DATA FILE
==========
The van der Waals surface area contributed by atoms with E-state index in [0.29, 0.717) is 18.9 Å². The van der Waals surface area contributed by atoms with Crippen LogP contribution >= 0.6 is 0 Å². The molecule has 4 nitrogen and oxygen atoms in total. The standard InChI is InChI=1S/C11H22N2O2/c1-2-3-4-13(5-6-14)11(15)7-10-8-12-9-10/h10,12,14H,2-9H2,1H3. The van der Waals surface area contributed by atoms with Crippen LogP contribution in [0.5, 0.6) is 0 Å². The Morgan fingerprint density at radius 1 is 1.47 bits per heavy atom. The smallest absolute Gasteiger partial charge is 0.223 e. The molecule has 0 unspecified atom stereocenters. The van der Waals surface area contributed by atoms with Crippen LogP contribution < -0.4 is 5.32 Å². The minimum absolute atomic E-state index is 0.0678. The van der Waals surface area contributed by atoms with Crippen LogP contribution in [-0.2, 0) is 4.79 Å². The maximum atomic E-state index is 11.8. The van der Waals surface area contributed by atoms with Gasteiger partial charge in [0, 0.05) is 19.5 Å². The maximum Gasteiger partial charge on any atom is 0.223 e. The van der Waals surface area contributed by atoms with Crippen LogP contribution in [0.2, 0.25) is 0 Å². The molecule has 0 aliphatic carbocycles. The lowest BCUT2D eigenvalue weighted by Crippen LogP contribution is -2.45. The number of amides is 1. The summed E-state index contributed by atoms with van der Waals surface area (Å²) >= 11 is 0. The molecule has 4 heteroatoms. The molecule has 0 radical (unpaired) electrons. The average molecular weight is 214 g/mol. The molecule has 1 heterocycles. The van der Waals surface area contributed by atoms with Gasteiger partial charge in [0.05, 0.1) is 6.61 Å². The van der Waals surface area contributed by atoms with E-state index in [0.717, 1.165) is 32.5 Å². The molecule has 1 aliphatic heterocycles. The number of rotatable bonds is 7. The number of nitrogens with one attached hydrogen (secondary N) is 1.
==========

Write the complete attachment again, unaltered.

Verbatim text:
The van der Waals surface area contributed by atoms with E-state index in [0.29, 0.717) is 18.9 Å². The van der Waals surface area contributed by atoms with Crippen LogP contribution >= 0.6 is 0 Å². The molecule has 4 nitrogen and oxygen atoms in total. The standard InChI is InChI=1S/C11H22N2O2/c1-2-3-4-13(5-6-14)11(15)7-10-8-12-9-10/h10,12,14H,2-9H2,1H3. The van der Waals surface area contributed by atoms with Crippen LogP contribution in [0.5, 0.6) is 0 Å². The Morgan fingerprint density at radius 1 is 1.47 bits per heavy atom. The smallest absolute Gasteiger partial charge is 0.223 e. The molecule has 0 unspecified atom stereocenters. The van der Waals surface area contributed by atoms with Crippen LogP contribution < -0.4 is 5.32 Å². The minimum absolute atomic E-state index is 0.0678. The van der Waals surface area contributed by atoms with Crippen LogP contribution in [-0.2, 0) is 4.79 Å². The maximum atomic E-state index is 11.8. The van der Waals surface area contributed by atoms with Gasteiger partial charge in [0, 0.05) is 19.5 Å². The maximum Gasteiger partial charge on any atom is 0.223 e. The van der Waals surface area contributed by atoms with Crippen LogP contribution in [0.2, 0.25) is 0 Å². The molecule has 0 aliphatic carbocycles. The lowest BCUT2D eigenvalue weighted by Crippen LogP contribution is -2.45. The number of amides is 1. The summed E-state index contributed by atoms with van der Waals surface area (Å²) >= 11 is 0. The molecule has 4 heteroatoms. The molecule has 0 radical (unpaired) electrons. The average molecular weight is 214 g/mol. The molecule has 1 heterocycles. The van der Waals surface area contributed by atoms with Gasteiger partial charge in [0.05, 0.1) is 6.61 Å². The van der Waals surface area contributed by atoms with E-state index in [0.717, 1.165) is 32.5 Å². The molecule has 1 aliphatic heterocycles. The number of rotatable bonds is 7. The number of nitrogens with one attached hydrogen (secondary N) is 1.